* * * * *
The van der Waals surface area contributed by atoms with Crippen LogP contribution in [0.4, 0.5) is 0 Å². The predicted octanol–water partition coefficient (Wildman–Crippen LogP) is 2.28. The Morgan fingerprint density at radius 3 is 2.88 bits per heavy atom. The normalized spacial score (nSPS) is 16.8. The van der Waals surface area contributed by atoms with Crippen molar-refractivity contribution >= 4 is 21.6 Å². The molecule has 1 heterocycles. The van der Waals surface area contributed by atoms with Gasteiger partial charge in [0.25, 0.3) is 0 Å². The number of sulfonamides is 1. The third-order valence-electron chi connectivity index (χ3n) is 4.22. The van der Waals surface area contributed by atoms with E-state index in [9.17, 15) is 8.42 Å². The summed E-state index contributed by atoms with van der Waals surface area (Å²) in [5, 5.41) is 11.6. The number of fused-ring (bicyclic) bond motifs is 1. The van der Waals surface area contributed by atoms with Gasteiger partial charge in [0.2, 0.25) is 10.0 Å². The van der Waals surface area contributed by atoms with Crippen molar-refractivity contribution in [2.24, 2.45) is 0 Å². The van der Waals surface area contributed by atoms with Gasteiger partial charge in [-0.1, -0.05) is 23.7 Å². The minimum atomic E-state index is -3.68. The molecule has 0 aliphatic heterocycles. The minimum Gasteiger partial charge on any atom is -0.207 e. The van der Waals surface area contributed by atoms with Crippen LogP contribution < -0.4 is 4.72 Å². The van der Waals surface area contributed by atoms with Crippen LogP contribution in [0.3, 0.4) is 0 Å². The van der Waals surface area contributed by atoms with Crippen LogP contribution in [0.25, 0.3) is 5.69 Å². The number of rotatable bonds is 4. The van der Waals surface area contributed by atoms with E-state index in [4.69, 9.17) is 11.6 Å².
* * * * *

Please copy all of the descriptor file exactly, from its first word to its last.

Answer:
The van der Waals surface area contributed by atoms with Crippen LogP contribution in [0.4, 0.5) is 0 Å². The predicted octanol–water partition coefficient (Wildman–Crippen LogP) is 2.28. The Morgan fingerprint density at radius 3 is 2.88 bits per heavy atom. The normalized spacial score (nSPS) is 16.8. The van der Waals surface area contributed by atoms with Crippen molar-refractivity contribution >= 4 is 21.6 Å². The molecule has 1 heterocycles. The van der Waals surface area contributed by atoms with Gasteiger partial charge in [0.25, 0.3) is 0 Å². The number of sulfonamides is 1. The third-order valence-electron chi connectivity index (χ3n) is 4.22. The van der Waals surface area contributed by atoms with E-state index in [9.17, 15) is 8.42 Å². The summed E-state index contributed by atoms with van der Waals surface area (Å²) in [5, 5.41) is 11.6. The number of fused-ring (bicyclic) bond motifs is 1. The van der Waals surface area contributed by atoms with Gasteiger partial charge in [0.2, 0.25) is 10.0 Å². The van der Waals surface area contributed by atoms with Crippen molar-refractivity contribution in [2.24, 2.45) is 0 Å². The van der Waals surface area contributed by atoms with Gasteiger partial charge in [-0.1, -0.05) is 23.7 Å². The minimum atomic E-state index is -3.68. The molecule has 0 aliphatic heterocycles. The minimum Gasteiger partial charge on any atom is -0.207 e. The van der Waals surface area contributed by atoms with Crippen LogP contribution < -0.4 is 4.72 Å². The van der Waals surface area contributed by atoms with Crippen LogP contribution in [0.3, 0.4) is 0 Å². The van der Waals surface area contributed by atoms with Crippen LogP contribution in [0.25, 0.3) is 5.69 Å². The number of rotatable bonds is 4. The van der Waals surface area contributed by atoms with E-state index in [4.69, 9.17) is 11.6 Å².